According to a study done by the Pew Research Centre in 2010, six in 10 (59%) consumers get news and information from a combination of online and offline sources on a typical day and use of TV and traditional newspapers are on a steady decline. Internet usage is steadily growing, averaging a rate of 400+% per year since 2000. In fact, 13% of Internet users in America are Twitter users, up from 8% the year before. These users are ‘on the go.’ Ninety five percent own a mobile phone, and half of these users access social media tools on their handheld device.
Why does this matter for agricultural science and science advocates? Anti-technology groups have changed their ‘modus operandi’ over the past few years. At one time, interest groups would lobby or demonstrate and, in some extreme cases, resort to vandalizing field trials. But now, a whole new generation of activism has evolved. Interest groups are rapidly adopting social media as a way to influence public opinion and to disparage modern plant biotechnology and associated practices. And they circulate their message faster and more efficiently than ever before.
This is the new reality or the ‘new legs’ of activism. Anti-GM sentiments and information – inaccurate and lacking accountability mechanisms – circulate like wildfire, technologically enabled by the interconnected, fast-moving ‘trains’ of Twitter, Facebook and other social media tools. Even the celebrities are getting on the bandwagon: Jenny McCarthy, Dr. Oz and Suzanne Somers to name a few. These celebrities have incredible influential power with the public. These claims and endorsements “…often gain quick acceptance …and on occasion they do have direct impacts on government policy…”
Given the Internet’s capacity to hyperlink across geographic boundaries and the relative low-cost of access to the Web and affiliated tools, it is used as a primary “organizing tool” for many non-government organizations (activists, civil society organizations, etc). As more and more advocacy activities move online, the need for off-line staffing and memberships to support these organizations dwindles. Thus, even the smallest of interest groups can greatly impact public opinion on a subject with a well-executed online campaign strategy. They can quickly build coalitions and mobilize the public around specific issues of interest at relatively low marginal costs (Ryan 2010). For example, a video of Dr. Oz’s interview of Dr. Pamela Ronald and others on genetic engineering and GM food circulated rapidly on Twitter after the show originally aired in December 2010 (for more on this, see my blog entry “The Wizardry of ‘Oz’: a peek behind the curtain of the anti-GM movement” On December 16th, 2010, alone, that video was re-tweeted over 1500 times across a multitude of users.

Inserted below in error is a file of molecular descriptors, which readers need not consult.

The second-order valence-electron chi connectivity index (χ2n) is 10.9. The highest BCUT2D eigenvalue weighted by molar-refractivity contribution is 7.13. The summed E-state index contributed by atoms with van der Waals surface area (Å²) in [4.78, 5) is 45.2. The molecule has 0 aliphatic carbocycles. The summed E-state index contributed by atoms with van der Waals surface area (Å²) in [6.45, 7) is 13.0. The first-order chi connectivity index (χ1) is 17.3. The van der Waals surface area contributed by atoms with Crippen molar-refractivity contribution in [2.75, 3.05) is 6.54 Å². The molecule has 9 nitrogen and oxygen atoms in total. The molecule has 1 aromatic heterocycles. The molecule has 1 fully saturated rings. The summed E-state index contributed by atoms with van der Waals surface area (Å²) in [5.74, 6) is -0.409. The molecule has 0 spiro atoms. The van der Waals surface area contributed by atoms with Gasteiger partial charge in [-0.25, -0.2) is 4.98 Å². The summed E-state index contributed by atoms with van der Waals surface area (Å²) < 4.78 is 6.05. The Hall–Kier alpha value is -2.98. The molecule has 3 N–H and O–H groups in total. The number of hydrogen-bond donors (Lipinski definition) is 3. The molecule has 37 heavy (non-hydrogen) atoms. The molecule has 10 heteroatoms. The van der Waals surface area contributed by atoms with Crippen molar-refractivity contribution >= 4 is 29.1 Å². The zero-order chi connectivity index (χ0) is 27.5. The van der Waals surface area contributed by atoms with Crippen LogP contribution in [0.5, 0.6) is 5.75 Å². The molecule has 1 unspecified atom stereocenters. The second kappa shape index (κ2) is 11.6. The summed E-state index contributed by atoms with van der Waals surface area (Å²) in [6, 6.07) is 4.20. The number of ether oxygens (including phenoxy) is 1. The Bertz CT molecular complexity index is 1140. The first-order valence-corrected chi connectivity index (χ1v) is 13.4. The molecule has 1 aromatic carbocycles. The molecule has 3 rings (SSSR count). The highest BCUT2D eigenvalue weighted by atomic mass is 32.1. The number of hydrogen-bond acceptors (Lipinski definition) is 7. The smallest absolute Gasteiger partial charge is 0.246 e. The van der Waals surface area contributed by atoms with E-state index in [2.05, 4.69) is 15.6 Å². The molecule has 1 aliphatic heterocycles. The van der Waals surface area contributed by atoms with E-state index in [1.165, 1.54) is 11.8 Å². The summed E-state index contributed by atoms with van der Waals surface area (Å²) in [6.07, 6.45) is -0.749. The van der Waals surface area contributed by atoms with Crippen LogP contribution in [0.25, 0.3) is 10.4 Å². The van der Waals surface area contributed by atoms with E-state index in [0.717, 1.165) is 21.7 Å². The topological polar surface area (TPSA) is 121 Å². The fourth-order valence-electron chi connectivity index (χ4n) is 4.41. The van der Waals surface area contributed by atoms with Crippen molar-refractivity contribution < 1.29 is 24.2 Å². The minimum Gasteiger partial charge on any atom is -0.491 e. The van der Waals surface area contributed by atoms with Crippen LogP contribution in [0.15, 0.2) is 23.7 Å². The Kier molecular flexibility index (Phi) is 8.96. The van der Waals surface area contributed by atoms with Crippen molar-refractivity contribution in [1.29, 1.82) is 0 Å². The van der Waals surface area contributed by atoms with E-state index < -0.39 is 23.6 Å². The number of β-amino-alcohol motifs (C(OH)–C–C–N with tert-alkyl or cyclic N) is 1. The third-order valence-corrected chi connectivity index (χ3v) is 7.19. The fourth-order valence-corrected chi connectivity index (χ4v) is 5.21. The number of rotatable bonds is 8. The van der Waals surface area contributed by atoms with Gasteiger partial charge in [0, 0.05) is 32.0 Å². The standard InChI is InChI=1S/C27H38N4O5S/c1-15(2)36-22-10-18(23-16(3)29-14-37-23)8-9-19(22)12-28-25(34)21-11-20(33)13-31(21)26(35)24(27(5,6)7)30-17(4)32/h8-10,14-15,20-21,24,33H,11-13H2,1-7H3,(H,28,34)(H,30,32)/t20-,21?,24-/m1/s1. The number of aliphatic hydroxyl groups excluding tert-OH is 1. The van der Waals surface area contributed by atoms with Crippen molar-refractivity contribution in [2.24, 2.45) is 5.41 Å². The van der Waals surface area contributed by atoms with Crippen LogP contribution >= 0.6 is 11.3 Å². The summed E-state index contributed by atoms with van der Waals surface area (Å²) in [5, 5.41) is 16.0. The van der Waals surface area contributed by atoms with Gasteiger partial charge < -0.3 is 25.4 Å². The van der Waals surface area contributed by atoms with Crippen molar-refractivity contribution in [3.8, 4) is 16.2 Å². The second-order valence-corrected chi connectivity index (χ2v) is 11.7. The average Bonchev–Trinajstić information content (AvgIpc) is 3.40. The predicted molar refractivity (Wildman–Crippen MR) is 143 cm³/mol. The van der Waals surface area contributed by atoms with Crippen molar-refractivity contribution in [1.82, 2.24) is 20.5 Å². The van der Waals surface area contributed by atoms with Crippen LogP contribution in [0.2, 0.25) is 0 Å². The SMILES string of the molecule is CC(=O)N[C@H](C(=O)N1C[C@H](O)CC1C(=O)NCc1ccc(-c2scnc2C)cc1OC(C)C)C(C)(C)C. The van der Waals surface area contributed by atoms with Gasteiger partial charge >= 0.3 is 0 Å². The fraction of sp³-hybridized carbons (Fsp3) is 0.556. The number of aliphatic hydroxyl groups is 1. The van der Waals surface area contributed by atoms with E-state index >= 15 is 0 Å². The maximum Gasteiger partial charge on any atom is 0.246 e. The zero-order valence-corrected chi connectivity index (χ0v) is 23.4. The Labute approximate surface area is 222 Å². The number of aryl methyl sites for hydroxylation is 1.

Adding to the complexities is the fact that scientists have been slow in terms of taking up social media as communication tools. According to Lackes, et al. (2009), very few scientists use social media tools, significantly lagging the adoption rates for both business and personal use. VALGEN (Value Addition through Genomics) conducted a poll of its principal investigators and researchers at the annual VALGEN meetings in Banff in January 2010. Of the 28 scientists in the room, only 58.3% stated that they used social media tools and only 36.9% of THOSE used social media for professional purposes (professional networking, recruitment, sharing/accessing knowledge) (VALGEN 2010). It seems that very few scientists are equipped to respond to the anti-GM movement in the context of the Internet.
What we have here is a perfect storm of interconnecting factors that – let’s face it – are creating problems for food security: An anti-technology agenda that is rapidly gaining traction via the Internet through social media tools and fuelled by the influence of ‘the celebrity’ combined with the lack of uptake of social media as a communication tool by scientists and science-advocates.
It is evident that in order to address these failings, science can no longer rest on its laurels. As scientists and science advocates, we cannot continue to do what we have always done. Social media has changed the way people access information and in how they interact with one another. Traditional approaches in science communication no longer work. We must find new and better ways of engaging in this brave new, connected world as scientists. In the end, it isn’t just beneficial for society. It also paves the way for better science, in and of itself.
Cami Ryan is a Professional Research Associate with the Departments of Plant Sciences and Bioresource Policy, Business and Economics at the U of S and is working as a social scientist on the Total Utilization of Flax Genomics (TUFGEN). Twitter me @DocCamiRyan Cami hosts her own blog at: http://doccami.posterous.com/ References:
Ryan, Cami D. (2010). “Framing, Exploring and Understanding Online Anti-Technology Advocacy Networks.” Working Paper. Available online at: http://doccami.posterous.com/online-anti-technology-advocacy-networks-netw
Ryan, Cami. (2011). “When bad science gets good legs: online activism and impacts for food security.” Available online at: http://doccami.posterous.com/when-bad-science-gets-good-legs-online-activi.
Ryan, Cami (2011). “Launching a social media strategy to advocate for science: is GE3LS missing the boat?” January. Available online at: http://doccami.posterous.com/social-media-strategy-is-a-must-for-science-a.
VALGEN. (2010). “Genome Canada ABC Integration Workshop.” Banff, Canada. January 28-29. Available online at: http://www.valgen.ca/wp-content/uploads/2009/09/VALGEN-Banff-Workshop-Final-Report.pdf
VALGEN. (2011). “Anti-GM Activism and Social Media: the price of apathy.” Policy Brief 25. Available online at: http://www.valgen.ca/wp-content/uploads/Policy-Brief-25-October-2011.pdf